I am always shocked by two things when it comes to model answers:
- Students ignore them in the coursebooks, never look at them, never borrow bits of language from them.
- Teachers don’t use them, don’t see the value, expecting students to magically be able to produce a piece of writing with almost no instruction.
Both of these are generalisations, but in the many years I have been teaching and observing teachers, both of these things come up time and time again.
This is just a little look at how we can use model answers to get students to notice features of language that they can use in their writing. It is really simple and totally applicable to any type of writing you can do.
I prepare worksheets like this all the time, one bonus of writing them yourself is that you can focus on exactly what you want. However, a lot of coursebooks now do exercises like this, focusing students on models. Even if they don’t, the coursebooks may have examples of text types and typical features at the back of the book. If you are teaching general English, Cambridge exam books can provide some decent models if you don’t have time to write them yourself.
Level: Upp int – Adv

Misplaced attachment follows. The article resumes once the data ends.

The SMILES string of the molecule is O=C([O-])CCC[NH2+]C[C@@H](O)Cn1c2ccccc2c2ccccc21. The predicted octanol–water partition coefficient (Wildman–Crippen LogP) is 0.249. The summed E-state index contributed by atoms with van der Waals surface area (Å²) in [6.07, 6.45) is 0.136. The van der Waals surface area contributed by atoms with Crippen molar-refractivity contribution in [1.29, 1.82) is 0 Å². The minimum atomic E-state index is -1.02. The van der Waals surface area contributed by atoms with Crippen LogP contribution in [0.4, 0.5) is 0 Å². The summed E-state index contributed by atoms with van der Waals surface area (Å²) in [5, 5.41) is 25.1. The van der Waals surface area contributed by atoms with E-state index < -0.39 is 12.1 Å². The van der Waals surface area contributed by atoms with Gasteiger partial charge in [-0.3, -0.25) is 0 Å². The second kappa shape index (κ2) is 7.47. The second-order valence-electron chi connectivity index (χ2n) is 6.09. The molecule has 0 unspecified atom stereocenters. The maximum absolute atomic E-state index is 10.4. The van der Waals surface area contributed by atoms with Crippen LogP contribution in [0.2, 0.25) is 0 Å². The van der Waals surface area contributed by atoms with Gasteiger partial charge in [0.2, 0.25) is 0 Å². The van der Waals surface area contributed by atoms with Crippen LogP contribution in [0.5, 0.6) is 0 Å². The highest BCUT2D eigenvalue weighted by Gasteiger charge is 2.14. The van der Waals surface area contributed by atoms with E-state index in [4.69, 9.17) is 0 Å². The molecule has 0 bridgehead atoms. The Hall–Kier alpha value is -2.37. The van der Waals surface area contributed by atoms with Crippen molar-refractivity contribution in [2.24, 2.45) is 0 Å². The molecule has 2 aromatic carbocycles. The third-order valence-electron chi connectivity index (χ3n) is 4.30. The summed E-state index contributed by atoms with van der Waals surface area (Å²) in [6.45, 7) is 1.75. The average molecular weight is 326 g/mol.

Aim: raise awareness of what different elements contribute to a piece of writing
1. Ask students to read the model answer and decide if it is a good example or not, discuss in pairs and then whole class feedback
2. Ask students in turn to look for examples of:
- good collocations
3.1 Ask if there is anything that could be improved. Hopefully they will notice that there is some repetition
- ‘as’ and ‘however’ used twice
- It was felt
3.2 Ask if they can think of synonyms for these. With ‘however’ i ask them to rewrite using ‘although’
It was felt by some, however, that the experience would have been more productive if students had been given more time in each department,
Although it was felt by some that the experience would have been more productive if students had been given more time in each department,
4. You can do a synonym hunt for some of the vocab if you think your students will be unfamiliar with it, or if you have trained them how to do this, ask them to work in pairs on the meaning from context.
Obviously asking students to do some writing is a good idea, but i am a firm believer that it does not have to be a whole piece of writing. I would rather see one good paragraph written, with the students focusing on quality and using all of the target language rather than 250 words of mediocrity.